I’m testing ways to sketch in the absence of my usual opportunities to people-watch. (Of course, unusual opportunities still show up.)
I’ve posted about using household objects as stand-ins:Sketching the people glimpsed from the corner of your eye, and A discovery of headstrong obstinate girls.
So in an effort to find people going about their daily lives, I tried sketching people in the background of TV shows.
- The background business is frequently less composed and dramatised than the main action (not always).
- Generally, the full figures are shown.
- There’s less detail, and so there are fewer distractions from considerations of pose and movement.
- It’s pacy, especially with rapid-fire changes of camera angle — you have to sketch or lose the moment.
- Watching just the background actors and extras is frequently delightful, and also a great way to rewatch shows.
- Keeps my hands busy while watching Midsomer Murders.
- It’s still cast and staged and costumed of course. I want to try this with background views in news or tourism or documentary footage.
- Sometimes the camera cuts away too quickly — but then, passersby are often lost to view in the ordinary course of affairs.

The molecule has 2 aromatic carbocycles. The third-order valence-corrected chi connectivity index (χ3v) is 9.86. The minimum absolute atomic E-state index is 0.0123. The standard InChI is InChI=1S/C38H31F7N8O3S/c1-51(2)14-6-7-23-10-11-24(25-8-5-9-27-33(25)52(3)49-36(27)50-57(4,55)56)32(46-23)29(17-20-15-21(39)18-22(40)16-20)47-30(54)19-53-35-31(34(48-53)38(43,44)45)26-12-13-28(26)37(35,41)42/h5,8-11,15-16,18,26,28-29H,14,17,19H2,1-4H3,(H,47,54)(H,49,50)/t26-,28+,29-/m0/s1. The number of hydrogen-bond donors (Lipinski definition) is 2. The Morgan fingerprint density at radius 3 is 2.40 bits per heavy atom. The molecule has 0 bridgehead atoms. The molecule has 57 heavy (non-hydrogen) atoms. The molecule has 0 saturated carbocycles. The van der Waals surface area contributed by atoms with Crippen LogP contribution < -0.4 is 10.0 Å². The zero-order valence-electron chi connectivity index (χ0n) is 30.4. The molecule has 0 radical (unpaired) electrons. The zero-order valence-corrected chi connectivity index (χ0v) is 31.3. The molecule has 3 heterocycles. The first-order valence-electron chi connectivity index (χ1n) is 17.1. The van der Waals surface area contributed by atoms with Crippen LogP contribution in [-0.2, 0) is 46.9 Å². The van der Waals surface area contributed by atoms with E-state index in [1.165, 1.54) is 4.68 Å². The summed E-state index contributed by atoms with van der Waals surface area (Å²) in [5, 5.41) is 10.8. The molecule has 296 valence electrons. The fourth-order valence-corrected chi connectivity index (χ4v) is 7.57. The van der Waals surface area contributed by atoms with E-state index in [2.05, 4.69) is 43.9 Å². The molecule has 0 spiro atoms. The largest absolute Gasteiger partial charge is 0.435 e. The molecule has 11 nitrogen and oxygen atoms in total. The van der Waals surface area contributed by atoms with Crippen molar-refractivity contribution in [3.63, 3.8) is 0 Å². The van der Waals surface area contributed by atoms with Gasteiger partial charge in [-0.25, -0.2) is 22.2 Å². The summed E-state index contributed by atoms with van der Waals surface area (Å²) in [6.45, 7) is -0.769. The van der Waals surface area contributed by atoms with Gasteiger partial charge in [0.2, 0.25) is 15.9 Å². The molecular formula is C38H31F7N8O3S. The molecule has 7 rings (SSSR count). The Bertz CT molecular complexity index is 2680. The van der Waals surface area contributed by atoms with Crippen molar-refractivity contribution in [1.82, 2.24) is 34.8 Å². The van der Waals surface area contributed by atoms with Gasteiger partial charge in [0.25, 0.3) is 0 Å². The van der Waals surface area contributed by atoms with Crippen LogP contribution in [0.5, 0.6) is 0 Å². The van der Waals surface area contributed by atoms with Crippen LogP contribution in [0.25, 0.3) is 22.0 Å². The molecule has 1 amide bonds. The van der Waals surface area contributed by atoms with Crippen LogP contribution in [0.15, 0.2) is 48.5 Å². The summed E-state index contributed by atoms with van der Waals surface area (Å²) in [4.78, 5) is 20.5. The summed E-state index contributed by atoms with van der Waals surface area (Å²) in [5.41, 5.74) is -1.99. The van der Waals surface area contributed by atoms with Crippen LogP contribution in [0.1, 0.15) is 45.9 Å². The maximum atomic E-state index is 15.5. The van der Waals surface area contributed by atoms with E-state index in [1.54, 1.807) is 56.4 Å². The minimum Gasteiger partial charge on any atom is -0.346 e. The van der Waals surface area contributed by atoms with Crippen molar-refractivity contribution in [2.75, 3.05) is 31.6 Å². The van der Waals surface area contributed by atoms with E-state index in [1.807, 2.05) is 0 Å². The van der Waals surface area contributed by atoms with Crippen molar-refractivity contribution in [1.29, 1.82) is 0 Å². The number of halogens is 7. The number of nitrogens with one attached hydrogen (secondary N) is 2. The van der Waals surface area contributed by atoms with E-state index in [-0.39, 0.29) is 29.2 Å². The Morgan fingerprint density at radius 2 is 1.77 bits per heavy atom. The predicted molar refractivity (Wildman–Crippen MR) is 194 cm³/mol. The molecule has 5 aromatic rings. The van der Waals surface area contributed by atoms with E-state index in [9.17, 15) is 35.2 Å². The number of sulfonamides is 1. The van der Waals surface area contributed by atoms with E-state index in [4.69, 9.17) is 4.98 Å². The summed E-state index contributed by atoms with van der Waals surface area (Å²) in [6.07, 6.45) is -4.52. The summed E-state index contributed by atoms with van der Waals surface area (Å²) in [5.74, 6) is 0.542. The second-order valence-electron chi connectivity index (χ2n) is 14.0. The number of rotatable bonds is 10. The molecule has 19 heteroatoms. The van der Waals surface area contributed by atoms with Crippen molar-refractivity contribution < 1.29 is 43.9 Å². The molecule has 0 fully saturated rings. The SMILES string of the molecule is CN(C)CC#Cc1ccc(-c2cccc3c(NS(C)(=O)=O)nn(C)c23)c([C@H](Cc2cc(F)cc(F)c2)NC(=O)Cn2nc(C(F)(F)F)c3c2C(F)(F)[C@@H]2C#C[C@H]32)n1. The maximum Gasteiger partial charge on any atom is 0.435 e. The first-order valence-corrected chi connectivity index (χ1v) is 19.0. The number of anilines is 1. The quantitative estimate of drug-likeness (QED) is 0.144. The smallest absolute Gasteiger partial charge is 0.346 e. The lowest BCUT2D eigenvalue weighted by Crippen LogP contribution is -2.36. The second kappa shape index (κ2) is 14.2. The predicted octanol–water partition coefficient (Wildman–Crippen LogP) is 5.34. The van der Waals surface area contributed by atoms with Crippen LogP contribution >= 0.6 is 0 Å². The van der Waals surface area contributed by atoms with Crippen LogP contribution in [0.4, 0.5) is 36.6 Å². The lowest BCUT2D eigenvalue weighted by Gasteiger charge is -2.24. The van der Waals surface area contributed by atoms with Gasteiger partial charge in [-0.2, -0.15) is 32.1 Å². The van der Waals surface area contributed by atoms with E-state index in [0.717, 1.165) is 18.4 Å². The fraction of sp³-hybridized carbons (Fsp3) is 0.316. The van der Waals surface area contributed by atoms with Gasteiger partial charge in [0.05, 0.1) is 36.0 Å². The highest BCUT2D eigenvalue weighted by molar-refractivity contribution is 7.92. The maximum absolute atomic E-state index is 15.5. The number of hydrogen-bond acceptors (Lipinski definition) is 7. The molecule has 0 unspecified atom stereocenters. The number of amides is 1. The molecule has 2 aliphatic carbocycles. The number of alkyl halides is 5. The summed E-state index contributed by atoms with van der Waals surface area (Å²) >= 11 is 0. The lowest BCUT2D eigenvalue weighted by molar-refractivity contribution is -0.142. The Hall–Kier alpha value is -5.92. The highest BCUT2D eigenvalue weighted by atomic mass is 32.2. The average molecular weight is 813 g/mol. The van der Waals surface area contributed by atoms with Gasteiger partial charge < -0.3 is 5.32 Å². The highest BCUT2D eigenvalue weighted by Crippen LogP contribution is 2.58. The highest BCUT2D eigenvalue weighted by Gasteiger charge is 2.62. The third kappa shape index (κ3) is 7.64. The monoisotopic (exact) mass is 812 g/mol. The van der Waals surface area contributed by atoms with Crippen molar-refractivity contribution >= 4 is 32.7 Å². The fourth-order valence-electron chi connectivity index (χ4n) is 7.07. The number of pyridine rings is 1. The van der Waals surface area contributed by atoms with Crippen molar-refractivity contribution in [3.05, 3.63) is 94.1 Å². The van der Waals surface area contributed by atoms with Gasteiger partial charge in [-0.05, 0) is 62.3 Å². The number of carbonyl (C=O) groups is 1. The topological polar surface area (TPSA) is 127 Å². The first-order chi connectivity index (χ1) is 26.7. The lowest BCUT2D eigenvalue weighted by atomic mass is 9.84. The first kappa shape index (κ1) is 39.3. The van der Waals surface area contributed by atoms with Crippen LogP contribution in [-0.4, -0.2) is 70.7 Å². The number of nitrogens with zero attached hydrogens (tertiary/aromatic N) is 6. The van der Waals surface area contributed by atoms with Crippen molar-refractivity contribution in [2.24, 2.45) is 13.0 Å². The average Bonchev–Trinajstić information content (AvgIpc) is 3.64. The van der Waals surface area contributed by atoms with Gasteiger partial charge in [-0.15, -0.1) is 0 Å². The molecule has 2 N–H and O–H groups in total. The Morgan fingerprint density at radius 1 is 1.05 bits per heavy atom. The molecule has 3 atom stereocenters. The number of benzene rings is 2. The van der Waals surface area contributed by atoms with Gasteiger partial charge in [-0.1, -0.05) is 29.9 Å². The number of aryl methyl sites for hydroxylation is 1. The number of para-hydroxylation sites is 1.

- The temptation is there to freeze-frame and sketch, but that would be defeating the whole purpose. (Leading to thoughts about sketching and temporality.)
I have more experiments to try, but this one was quite enjoyable, a pleasant challenge and an excellent excuse to watching the goings-on on Midsomer.
- As above — have a sketchbook (or notebook) handy and sketch (or describe) background characters while watching a show (no pausing the show). Concentrate on movement, distinguishing poses, unusual lines — it’s about noticing, and training your eye and hand to communicate people.
- When watching (more especially when rewatching) a show, pick a background character and imagine the scene or story from their perspective (sketch or write accordingly). I watch Pride and Prejudice with my dad a lot under ordinary circumstances, and much as I love it, I find myself reframing it as a different person’s story each time.
- When looking at pictures (Pinterest, an art book, a virtual gallery tour), allow yourself to quickly acknowledge the main action. After that, you can only look at the background. What is going on there? Textures? Sidelong glances? Centurions being thrown off cantankerous horses? Tiny gilt angels no bigger than sea-monkeys? (I tried this with a friend once in a Renaissance exhibition and ended up in a very strange conversation? conspiracy theory? with a guard about rabbits in art).